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|Surviving in Changing Seascapes: Sediment Dynamics as Bottleneck for Long-Term Seagrass Presence|Suykerbuyk, W.; Bouma, T.J.; Govers, L.L.; Giesen, K.; de Jong, D.J.; Herman, P.M.J.; Hendriks, J.; van Katwijk, M.M. (2016). Surviving in Changing Seascapes: Sediment Dynamics as Bottleneck for Long-Term Seagrass Presence. Ecosystems 19(2): 296-310. dx.doi.org/10.1007/s10021-015-9932-3
In: Ecosystems. Springer: New York, NY. ISSN 1432-9840; e-ISSN 1435-0629, meer
Zostera noltii; seagrass; Arenicola marina; sediment dynamics; sediment stability; persistence; changing seascapes; feedback loops
|Auteurs|| || Top |
- Suykerbuyk, W.
- Bouma, T.J., meer
- Govers, L.L.
- Giesen, K.
- de Jong, D.J., meer
- Herman, P.M.J., meer
- Hendriks, J.
- van Katwijk, M.M., meer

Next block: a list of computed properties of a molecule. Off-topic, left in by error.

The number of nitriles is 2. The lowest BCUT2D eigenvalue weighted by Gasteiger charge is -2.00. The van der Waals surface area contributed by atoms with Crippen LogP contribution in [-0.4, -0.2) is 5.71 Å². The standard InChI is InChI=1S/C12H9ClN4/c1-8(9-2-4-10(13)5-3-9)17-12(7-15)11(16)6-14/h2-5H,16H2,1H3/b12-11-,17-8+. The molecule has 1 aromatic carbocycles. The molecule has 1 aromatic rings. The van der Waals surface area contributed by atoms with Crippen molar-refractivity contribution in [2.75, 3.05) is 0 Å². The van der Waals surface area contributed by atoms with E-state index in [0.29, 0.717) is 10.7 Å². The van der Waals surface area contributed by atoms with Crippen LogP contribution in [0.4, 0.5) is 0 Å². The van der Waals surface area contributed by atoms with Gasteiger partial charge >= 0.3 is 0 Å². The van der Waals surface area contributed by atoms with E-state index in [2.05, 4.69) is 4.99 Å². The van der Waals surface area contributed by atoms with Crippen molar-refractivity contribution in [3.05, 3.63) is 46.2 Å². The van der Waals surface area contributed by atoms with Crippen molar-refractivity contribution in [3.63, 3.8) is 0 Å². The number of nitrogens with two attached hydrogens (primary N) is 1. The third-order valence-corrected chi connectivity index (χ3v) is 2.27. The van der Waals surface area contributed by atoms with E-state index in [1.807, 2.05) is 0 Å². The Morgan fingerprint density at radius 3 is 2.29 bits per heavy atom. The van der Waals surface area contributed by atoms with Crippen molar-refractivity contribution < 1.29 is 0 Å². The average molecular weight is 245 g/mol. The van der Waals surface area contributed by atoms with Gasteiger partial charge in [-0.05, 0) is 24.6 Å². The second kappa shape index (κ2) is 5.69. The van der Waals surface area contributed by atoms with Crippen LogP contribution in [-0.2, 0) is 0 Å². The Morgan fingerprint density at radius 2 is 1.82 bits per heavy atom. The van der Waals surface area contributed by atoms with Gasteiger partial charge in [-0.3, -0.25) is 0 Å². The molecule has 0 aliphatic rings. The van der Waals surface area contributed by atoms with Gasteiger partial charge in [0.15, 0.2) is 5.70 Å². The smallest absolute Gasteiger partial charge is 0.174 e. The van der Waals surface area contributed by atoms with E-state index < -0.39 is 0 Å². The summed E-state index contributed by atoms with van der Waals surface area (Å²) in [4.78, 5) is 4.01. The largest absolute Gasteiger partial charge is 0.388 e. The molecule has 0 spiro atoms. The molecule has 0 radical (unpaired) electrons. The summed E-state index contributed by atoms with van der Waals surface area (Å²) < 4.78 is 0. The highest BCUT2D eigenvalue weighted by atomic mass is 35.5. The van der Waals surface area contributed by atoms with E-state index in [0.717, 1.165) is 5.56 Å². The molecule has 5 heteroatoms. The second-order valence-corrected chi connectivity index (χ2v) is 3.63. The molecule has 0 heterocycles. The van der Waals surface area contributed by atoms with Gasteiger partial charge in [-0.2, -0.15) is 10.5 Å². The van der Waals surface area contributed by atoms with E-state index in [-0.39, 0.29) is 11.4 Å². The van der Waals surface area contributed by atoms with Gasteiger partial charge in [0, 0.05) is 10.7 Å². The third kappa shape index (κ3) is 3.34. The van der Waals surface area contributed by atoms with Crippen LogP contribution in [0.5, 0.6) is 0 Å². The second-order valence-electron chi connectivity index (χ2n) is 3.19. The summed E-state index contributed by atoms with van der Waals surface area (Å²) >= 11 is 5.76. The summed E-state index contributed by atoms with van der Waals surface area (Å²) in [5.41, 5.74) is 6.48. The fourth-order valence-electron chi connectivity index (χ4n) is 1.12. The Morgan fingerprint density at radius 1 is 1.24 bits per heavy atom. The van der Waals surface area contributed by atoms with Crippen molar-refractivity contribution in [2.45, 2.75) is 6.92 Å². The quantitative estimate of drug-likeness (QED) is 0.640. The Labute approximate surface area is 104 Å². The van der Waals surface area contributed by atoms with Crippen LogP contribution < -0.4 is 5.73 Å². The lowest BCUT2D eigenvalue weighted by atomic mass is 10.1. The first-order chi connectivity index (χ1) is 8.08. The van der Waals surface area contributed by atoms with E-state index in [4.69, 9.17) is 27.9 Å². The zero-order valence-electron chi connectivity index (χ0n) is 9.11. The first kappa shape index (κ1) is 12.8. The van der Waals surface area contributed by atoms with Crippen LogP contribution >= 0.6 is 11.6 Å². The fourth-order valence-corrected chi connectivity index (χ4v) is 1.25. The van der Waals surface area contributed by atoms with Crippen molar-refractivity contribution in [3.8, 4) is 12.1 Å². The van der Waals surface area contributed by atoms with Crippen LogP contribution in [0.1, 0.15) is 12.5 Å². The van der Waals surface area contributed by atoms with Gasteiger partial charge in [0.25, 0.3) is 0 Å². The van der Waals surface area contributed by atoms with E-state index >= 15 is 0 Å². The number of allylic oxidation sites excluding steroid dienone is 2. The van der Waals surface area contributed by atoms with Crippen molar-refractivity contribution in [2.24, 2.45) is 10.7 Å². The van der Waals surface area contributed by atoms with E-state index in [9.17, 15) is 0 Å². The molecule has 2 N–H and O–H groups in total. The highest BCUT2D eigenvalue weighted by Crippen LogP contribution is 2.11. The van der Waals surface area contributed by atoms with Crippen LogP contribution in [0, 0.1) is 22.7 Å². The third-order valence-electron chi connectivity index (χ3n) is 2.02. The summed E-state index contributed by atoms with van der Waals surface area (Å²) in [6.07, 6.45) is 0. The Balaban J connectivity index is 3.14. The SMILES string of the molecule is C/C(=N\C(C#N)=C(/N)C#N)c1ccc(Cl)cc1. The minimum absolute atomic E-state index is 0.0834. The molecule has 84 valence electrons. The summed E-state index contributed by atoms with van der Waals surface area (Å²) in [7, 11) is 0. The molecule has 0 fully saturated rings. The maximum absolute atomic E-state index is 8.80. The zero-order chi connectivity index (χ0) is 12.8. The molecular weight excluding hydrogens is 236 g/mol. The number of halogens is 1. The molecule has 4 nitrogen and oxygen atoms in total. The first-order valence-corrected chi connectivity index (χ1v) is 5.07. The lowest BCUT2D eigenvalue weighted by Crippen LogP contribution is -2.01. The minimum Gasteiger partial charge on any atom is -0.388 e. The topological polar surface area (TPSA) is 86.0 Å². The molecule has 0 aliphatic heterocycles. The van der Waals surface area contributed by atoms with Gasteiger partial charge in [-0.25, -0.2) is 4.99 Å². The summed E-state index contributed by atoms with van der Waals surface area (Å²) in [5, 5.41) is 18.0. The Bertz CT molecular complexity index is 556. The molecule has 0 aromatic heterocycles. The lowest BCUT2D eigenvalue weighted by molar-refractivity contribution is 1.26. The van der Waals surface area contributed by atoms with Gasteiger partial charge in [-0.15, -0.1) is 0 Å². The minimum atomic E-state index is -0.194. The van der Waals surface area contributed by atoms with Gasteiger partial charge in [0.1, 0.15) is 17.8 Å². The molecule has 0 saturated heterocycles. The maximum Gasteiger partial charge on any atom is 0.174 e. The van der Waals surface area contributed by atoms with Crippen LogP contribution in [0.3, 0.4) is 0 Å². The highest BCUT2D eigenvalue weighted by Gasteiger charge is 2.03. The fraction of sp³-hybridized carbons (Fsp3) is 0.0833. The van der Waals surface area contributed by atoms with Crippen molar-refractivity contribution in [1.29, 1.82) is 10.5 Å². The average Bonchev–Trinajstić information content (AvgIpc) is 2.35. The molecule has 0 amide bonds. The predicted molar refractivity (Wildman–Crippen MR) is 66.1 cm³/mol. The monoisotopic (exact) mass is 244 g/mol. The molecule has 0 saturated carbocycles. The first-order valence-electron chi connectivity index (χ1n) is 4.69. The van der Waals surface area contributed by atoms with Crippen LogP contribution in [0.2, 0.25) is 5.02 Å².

Changes in the seascape often result in altered hydrodynamics that lead to coinciding changes in sediment dynamics. Little is known on how altered sediment dynamics affect long-term seagrass persistence. We studied the thresholds of sediment dynamics in relation to seagrass presence by comparing sediment characteristics and seagrass presence data of seven separate seagrass meadows. All meadows had a long-term (>20 years) presence. Within these meadows, we distinguish so-called “hotspots” (areas within a meadow where seagrass was found during all mapping campaigns) and “coldspots” (with infrequent seagrass presence). We monitored static sediment characteristics (median grain size, bulk density, silt content) and sediment dynamics (that is, bed level change and maximum sediment disturbance depth), bioturbation (that is, lugworm densities and induced fecal pit and mound relief), and seagrass cover. We statistically analyzed which sediment characteristic best explains seagrass cover. Densely vegetated hotspots were shown to have lower sediment dynamics than sparsely vegetated hotspots and coldspots, whereas static sediment characteristics were similar (grain size, bulk density). The vegetation cover was either low (2–15%) or high (>30%) and sediment dynamics showed a threshold for vegetation cover. From this correlative finding, we postulate a self-sustaining feedback of relatively dense seagrass via sediment stabilization and accordingly a runaway feedback once the seagrass cover becomes too sparse. The sensitivity for sediment dynamics shown in our study implies that future existence of seagrass meadows may be at risk as ongoing climate change might directly (increased environmental extremes) or indirectly (changing seascapes) negatively affect seagrass beds.